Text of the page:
Ayaan Hirsi Ali vs. the Mob
In the time of the British Raj, a range of cultural customs in the Indian subcontinent perplexed the colonial power, and a select number perturbed them. One especially distressing spectacle was the practice of suttee, an antique tradition of burning widows on the funeral pyres of their husbands.
One British officer, General Sir Charles Napier, was appalled upon coming across this ghastly scene, but he was beseeched by village elders to respect the time-honored rite. Napier’s response was at once sensitive and unsparing: “You say that it is your custom to burn widows. Very well. We also have a custom: When men burn a woman alive, we tie a rope around their necks and we hang them. Build your funeral pyre; beside it, my carpenters will build a gallows. You may follow your custom. And then we will follow ours.”
The gallant Victorian approach toward women, if that is not too genial a description, is no longer fashionable in the West today. In spite of the great advances in women’s autonomy and Western society’s growing recognition of women’s equality with men, it is a sad fact that the concept of universal women’s rights has lost precious ground in the commanding heights of Western culture. Even the above retelling of Napier’s exploits is more liable to disturb contemporary readers than it is to delight them. “Well,” many people will say, “what were the British doing in India in the first place?”
In the more “progressive” precincts of the left, the notion of women’s rights has largely been reduced to sexual freedom and reproductive rights. And there is often a subliminal identification of the Muslim faith with the wretched of the earth that inhibits any criticism of those (even brutish misogynists) with a darker pigmentation hailing from what was once deemed the Third World. The American right, for its part, has also turned inward and barely registers how endangered women’s rights have become in the world beyond our borders. Since the disappointments of the Iraq War, American conservatives have found less and less to like about the role of morality in foreign policy, never mind showing solidarity with the oppressed and the downtrodden.
This manifest betrayal of feminism, and the jeopardy in which it has placed multitudes of women, is the theme of Ayaan Hirsi Ali’s provocative new book Prey.1 Hirsi Ali’s subject is (as the subtitle says) “immigration, Islam, and the erosion of women’s rights,” but the negative reviews of the book and its author in civic society and the prestige press offer a microcosm of the crisis roiling the West. The Council on American-Islamic Relations and other Muslim groups do not even want the book to be read. In a peevish review of Prey, the New York Times’ Jill Filipovic chastised Hirsi Ali for her unapologetic defense of the rights of women in a Europe struggling to cope with mass migration from societies marked by patriarchy and polygamy.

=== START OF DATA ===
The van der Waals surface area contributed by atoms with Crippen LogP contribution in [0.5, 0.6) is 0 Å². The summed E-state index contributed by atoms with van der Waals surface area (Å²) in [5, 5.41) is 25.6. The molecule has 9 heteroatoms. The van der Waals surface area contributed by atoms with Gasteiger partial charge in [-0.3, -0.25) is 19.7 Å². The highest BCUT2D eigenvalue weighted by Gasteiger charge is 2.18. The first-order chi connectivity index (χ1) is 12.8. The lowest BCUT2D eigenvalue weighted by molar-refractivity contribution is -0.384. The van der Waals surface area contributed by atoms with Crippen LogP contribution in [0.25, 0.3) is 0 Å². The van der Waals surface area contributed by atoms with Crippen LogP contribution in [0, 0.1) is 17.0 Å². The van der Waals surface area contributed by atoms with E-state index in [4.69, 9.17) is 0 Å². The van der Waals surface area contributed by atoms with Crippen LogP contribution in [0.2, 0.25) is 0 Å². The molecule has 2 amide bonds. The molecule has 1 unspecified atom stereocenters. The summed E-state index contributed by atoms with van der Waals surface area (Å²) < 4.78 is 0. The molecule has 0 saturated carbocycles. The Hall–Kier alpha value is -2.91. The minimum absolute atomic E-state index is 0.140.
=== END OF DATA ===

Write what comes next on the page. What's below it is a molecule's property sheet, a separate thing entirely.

Most readers will be aware that Hirsi Ali is a Somali-born women’s-rights activist with impressive bona fides on this question. After growing up in Muslim communities in Somalia, Saudi Arabia, Ethiopia, and Kenya (and suffering female genital mutilation), Hirsi Ali became a refugee and migrant to the Netherlands (in order to escape an arranged marriage). Having abandoned her faith, she rose to be a Dutch member of parliament and a prominent voice for the protection and empowerment of women in migrant communities. She collaborated with Dutch filmmaker Theo van Gogh to produce Submission, which criticizes the mistreatment of women in the name of Islam. After Van Gogh was murdered by an Islamist fanatic, and Hirsi Ali was pronounced the next target, she began to live under armed guard. Eventually she fled to the United States and became an American citizen.
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